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@Med Ed

oh I quite agree, the likelyhood of this riskoccurring is extremely small but the potential impact of the risk is enormous.
 
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gyngyn

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Yeah, I get that, but this remains a murky legal area. While my life has been short, I have personally witnessed zero coordination between secondary application author(s) and the relevant parties at clinical rotation sites. Perhaps your experience has been different, but I have yet to see deans of admissions, deans of student affairs, and clinical education deans sitting down with appropriate counsel to hammer out clear verbiage about what applicants must disclose and what, if anything, they are permitted to not disclose. We just get these lazy "have you ever" prompts, which strand the student between the school and the court.

I also believe a dean of student affairs would be falling down on his/her job to not run all necessary background checks up front rather than leaving a required NCIC inquiry until two years in. In fact, I would be in favor of abandoning the criminal history questions entirely and simply asking the applicant to explain anything and everything that turns up on a trifecta of Certiphi, state police, and NCIC checks.
A requirement of attendance can be predicated on the ability to obtain a badge at particular hospitals.
If these hospitals have access to juvenile records (and they do), the student and the school are harmed by having accepted him if his offense precludes issuance of a badge. Even if they eventually issue a badge, it may have cost the student a year of study which could have productively done elsewhere. In either case, knowing the nature of the offense beforehand can smooth out the administrative hurdles for minor offenses.
 
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A requirement of attendance can be predicated on the ability to obtain a badge at particular hospitals.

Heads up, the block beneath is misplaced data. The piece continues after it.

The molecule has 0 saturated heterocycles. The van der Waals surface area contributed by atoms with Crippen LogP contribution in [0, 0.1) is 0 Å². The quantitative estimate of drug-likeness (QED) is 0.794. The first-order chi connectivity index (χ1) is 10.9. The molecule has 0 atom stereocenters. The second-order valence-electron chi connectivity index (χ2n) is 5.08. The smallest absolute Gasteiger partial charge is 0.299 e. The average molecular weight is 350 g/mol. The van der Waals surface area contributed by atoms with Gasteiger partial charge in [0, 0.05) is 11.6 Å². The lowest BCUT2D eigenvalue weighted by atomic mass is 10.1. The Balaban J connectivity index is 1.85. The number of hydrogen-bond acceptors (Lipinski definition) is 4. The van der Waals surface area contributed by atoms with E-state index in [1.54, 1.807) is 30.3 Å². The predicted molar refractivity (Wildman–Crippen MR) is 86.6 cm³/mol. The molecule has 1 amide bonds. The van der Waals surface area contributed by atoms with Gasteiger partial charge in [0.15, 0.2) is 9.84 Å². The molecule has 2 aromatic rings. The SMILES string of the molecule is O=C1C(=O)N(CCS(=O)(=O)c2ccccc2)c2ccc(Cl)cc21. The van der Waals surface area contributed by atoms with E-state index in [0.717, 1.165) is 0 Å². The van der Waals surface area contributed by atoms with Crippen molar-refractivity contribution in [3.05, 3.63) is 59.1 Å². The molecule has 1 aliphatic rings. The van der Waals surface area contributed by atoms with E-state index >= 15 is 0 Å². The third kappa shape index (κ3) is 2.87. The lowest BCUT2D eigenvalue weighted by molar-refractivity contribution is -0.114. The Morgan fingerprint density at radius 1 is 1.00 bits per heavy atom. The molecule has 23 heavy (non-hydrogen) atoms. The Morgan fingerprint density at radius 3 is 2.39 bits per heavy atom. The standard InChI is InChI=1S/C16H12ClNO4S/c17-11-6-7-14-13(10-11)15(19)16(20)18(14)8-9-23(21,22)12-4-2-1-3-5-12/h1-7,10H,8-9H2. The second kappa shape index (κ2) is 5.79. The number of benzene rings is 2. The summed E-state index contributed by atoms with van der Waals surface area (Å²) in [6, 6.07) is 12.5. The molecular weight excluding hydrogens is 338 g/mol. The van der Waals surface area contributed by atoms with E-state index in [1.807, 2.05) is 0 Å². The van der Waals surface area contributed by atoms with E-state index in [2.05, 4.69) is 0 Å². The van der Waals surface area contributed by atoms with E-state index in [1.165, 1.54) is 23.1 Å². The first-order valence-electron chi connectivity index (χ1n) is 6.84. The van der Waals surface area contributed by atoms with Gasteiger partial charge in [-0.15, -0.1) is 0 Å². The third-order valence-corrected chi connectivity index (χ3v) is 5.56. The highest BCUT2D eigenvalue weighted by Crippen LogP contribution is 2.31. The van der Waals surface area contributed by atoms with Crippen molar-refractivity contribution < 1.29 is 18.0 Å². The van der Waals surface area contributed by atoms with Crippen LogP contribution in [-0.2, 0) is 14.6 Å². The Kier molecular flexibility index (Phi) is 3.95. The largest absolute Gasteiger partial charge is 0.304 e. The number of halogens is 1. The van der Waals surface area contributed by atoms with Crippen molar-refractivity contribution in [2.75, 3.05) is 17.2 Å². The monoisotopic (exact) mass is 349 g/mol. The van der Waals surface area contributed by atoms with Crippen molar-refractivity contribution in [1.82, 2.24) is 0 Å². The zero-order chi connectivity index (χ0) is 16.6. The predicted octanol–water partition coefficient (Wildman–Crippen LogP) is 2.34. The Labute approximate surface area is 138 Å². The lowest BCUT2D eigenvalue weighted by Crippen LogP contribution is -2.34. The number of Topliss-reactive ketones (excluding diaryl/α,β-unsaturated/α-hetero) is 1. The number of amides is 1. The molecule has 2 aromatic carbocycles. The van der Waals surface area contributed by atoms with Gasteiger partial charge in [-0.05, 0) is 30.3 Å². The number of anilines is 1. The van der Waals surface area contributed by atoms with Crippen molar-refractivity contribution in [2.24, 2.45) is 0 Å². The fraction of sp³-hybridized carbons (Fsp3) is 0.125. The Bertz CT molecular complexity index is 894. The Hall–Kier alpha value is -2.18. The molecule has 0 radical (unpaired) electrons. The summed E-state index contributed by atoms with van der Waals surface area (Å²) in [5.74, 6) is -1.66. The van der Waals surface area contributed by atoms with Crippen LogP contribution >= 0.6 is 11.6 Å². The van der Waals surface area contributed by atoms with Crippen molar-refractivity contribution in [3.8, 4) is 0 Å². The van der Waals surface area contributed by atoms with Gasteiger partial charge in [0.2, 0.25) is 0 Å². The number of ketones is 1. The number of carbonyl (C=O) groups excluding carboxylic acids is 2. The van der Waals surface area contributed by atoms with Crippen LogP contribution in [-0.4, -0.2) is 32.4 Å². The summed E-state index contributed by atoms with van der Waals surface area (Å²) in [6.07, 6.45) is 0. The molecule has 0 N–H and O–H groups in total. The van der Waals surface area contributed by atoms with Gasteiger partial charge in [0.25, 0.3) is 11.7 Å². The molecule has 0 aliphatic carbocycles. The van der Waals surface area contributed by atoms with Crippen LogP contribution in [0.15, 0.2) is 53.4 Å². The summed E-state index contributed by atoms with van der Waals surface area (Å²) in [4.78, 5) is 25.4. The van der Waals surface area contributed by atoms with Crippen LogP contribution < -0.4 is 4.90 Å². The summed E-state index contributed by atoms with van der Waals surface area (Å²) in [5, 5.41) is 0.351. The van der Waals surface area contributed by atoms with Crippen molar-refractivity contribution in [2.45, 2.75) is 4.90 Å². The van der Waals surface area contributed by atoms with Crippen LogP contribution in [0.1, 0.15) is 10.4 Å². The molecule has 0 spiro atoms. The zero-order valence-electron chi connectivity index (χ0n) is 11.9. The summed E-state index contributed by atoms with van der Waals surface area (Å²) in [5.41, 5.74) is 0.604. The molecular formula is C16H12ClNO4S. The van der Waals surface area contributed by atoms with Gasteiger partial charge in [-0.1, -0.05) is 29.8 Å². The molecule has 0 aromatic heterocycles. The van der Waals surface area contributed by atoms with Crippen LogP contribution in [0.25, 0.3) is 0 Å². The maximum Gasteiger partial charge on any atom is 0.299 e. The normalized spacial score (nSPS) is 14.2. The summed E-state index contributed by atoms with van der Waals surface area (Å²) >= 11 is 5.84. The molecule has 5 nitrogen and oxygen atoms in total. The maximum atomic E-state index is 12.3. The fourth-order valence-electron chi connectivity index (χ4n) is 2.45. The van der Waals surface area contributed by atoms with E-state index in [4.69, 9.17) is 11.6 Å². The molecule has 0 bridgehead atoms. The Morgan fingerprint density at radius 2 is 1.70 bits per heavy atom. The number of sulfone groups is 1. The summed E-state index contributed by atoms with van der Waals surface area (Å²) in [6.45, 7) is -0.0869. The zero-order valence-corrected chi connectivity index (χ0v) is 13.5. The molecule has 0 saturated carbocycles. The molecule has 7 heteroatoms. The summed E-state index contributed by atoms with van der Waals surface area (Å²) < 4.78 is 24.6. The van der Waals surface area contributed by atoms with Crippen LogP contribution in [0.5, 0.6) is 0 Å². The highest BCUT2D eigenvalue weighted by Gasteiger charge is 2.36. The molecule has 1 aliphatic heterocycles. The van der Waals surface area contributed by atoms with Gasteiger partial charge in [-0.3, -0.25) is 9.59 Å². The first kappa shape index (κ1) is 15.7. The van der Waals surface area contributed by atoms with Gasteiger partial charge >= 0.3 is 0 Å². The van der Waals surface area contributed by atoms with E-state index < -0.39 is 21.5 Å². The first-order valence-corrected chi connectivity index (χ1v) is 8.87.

If these hospitals have access to juvenile records (and they do), the student and the school are harmed by having accepted him if his offense precludes issuance of a badge. Even if they eventually issue a badge, it may have cost the student a year of study which could have productively done elsewhere. In either case, knowing the nature of the offense beforehand can smooth out the administrative hurdles for minor offenses.
JFC, I get that, but there is a problem with the system when the court, pursuant to state law, says one thing and institutions wanting access to sealed juvenile records say another. IMHO this discordance should be resolved.
 

gyngyn

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JFC, I get that, but there is a problem with the system when the court, pursuant to state law, says one thing and institutions wanting access to sealed juvenile records say another. IMHO this discordance should be resolved.
No argument there.
The odds however, seem slim at the moment.
 
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gonnif

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JFC, I get that, but there is a problem with the system when the court, pursuant to state law, says one thing and institutions wanting access to sealed juvenile records say another. IMHO this discordance should be resolved.
no, most state statutes authorizing sealing of court records specifically allow exceptions for employment background checks in law enforcement and healthcare. their is an assumption that sealing of records is absolute which is not correct.
 

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no, most state statutes authorizing sealing of court records specifically allow exceptions for employment background checks in law enforcement and healthcare. their is an assumption that sealing of records is absolute which is not correct.
If we're talking about convictions that's one thing. I know states like California have a list of over fifty deal-breaker convictions for certain classes of healthcare workers. It is, IMHO, reasonable to have language on an application along the lines of "have you ever been convicted of a felony or misdemeanor, including convictions that have been sealed or expunged?" I have worked in more healthcare facilities than I care to remember, and have held medical licenses in multiple states, I believe such language would be congruent with what I have seen on some forms.

The grey zone problems arise when we are talking about cases like the OP's, where the individual was a juvenile, charges were dropped, and the law states (emphasis added): "the case shall be deemed never to have occurred, and the person may properly reply accordingly to any inquiry about the events..." The applicants did not write the rules of the judicial system, so the people writing the application questions should take the time to spell out exactly what is required.
 
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gyngyn

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The grey zone problems arise when we are talking about cases like the OP's, where the individual was a juvenile, charges were dropped, and the law states (emphasis added): "the case shall be deemed never to have occurred, and the person may properly reply accordingly to any inquiry about the events..." The applicants did not write the rules of the judicial system, so the people writing the application questions should take the time to spell out exactly what is required.
They do.